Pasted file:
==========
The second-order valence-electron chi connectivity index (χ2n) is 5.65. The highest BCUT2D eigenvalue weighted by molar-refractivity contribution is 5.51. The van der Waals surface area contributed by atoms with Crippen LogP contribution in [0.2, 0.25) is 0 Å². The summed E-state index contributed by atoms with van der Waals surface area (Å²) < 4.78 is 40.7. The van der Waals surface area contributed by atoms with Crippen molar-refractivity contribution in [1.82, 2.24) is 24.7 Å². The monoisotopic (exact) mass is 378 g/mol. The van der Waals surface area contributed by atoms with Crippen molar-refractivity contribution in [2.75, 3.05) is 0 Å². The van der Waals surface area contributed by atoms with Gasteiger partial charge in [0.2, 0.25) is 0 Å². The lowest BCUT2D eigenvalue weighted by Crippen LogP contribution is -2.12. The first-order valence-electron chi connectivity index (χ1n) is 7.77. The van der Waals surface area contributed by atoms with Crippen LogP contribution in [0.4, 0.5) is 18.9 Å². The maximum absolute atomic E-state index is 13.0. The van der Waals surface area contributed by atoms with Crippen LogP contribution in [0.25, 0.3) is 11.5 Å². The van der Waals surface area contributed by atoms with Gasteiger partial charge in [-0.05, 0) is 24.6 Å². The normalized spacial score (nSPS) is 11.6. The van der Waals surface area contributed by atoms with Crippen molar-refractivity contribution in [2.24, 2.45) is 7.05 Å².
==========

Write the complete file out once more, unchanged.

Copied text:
The second-order valence-electron chi connectivity index (χ2n) is 5.65. The highest BCUT2D eigenvalue weighted by molar-refractivity contribution is 5.51. The van der Waals surface area contributed by atoms with Crippen LogP contribution in [0.2, 0.25) is 0 Å². The summed E-state index contributed by atoms with van der Waals surface area (Å²) < 4.78 is 40.7. The van der Waals surface area contributed by atoms with Crippen molar-refractivity contribution in [1.82, 2.24) is 24.7 Å². The monoisotopic (exact) mass is 378 g/mol. The van der Waals surface area contributed by atoms with Crippen molar-refractivity contribution in [2.75, 3.05) is 0 Å². The van der Waals surface area contributed by atoms with Gasteiger partial charge in [0.2, 0.25) is 0 Å². The lowest BCUT2D eigenvalue weighted by Crippen LogP contribution is -2.12. The first-order valence-electron chi connectivity index (χ1n) is 7.77. The van der Waals surface area contributed by atoms with Crippen LogP contribution in [0.4, 0.5) is 18.9 Å². The maximum absolute atomic E-state index is 13.0. The van der Waals surface area contributed by atoms with Crippen LogP contribution in [0.25, 0.3) is 11.5 Å². The van der Waals surface area contributed by atoms with Gasteiger partial charge in [-0.05, 0) is 24.6 Å². The normalized spacial score (nSPS) is 11.6. The van der Waals surface area contributed by atoms with Crippen molar-refractivity contribution in [2.24, 2.45) is 7.05 Å².